What I ended up two hours later is a 3,125-word short story titled (for the time being, at least) “The Scavenger Girls,” and it really only has a slight involvement in the flour and sugar arts. It’s another ghost story. I can’t stop writing them. It’s a horrible, possibly fatal, affliction at this point.

Always the ghost stories, and always the tragic suicides. I can’t divorce myself from them, and at this point I’m not even sure I want to anymore.

At this point, I’d like to write anywhere from three to five more shorts this month. After that I’ll become serious about NaNo and my “month-long writing exercise,” and when I fill my daily quota on that project I can stop and busy myself with edits for the stories I’ve written. I’ve written four this month so far and there are several from last year I think I could reread and make a bit better.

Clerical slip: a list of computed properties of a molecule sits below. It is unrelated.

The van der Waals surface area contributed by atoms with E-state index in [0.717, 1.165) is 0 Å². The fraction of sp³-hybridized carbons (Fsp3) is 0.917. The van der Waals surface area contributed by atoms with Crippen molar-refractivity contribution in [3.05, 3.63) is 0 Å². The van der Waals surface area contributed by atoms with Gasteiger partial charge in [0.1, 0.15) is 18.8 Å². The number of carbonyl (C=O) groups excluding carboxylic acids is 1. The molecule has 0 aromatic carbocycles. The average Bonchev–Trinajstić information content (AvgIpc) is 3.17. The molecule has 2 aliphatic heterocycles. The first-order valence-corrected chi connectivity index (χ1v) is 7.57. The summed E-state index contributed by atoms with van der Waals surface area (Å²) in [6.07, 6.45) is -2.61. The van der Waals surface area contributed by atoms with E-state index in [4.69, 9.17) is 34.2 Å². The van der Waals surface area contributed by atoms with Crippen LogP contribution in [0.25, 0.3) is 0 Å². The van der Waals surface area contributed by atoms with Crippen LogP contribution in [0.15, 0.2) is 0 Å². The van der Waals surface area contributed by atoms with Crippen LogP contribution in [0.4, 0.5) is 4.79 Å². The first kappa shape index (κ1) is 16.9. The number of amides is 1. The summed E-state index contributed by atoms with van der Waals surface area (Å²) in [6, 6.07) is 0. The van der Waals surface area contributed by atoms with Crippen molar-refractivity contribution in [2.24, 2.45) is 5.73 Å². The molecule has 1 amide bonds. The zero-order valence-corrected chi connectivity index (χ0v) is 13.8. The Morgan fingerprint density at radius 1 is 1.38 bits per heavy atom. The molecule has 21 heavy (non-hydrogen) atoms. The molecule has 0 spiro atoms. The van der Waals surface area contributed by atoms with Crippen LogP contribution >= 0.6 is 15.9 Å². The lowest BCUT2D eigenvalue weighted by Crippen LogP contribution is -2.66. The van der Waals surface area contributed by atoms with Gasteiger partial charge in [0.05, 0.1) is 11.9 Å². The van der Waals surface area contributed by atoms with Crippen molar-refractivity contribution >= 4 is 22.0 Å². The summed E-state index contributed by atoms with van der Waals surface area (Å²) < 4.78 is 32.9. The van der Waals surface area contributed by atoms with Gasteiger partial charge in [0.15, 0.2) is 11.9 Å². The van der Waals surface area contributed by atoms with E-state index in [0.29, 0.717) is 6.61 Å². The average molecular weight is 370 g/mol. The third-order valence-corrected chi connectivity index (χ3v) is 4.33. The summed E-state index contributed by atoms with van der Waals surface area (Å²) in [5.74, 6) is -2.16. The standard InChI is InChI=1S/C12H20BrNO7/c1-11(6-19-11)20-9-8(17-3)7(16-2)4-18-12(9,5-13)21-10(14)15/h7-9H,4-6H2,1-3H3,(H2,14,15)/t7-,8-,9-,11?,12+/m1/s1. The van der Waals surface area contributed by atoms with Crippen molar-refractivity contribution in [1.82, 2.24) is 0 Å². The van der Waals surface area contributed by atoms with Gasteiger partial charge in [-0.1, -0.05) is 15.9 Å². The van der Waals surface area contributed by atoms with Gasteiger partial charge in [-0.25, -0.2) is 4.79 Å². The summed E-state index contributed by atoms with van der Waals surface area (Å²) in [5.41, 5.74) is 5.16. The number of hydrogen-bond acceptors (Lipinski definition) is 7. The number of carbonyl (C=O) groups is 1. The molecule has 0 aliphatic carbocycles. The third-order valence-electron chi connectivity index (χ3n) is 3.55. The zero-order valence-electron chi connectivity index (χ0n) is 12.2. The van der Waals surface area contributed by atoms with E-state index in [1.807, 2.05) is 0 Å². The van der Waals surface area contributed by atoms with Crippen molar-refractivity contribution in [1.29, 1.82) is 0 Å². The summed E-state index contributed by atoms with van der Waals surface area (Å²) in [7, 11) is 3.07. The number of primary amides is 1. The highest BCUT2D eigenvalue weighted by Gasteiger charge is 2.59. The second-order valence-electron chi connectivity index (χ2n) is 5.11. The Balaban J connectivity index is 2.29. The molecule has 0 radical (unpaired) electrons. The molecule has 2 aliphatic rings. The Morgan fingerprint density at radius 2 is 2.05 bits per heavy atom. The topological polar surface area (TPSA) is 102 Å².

Thursday, October 9, 2008

"My Neighbor's Apartment" Submitted!

Instead of doing writing exercises today I opted to edit, polish and submit “My Neighbor’s Apartment” to a double-blind peer review journal I’ve had some success with in the past. I’ve read it, reread it, rewritten it in parts and have had other people give me their impressions and I have to say I’m really happy with it. I wish all short stories were this fun and painless.

“Wings” is still out at the Nocturnal Lyric. It’s been out since March and I’m still eagerly running to the mailbox every few days, looking for a self-addressed return envelope in my very obvious pen and handwriting. Every time I get one my heart jumps a little and I run back into the house to tear into it, almost afraid of the verdict.

It’s been a while since I received and acceptance letter or contract the old fashioned way.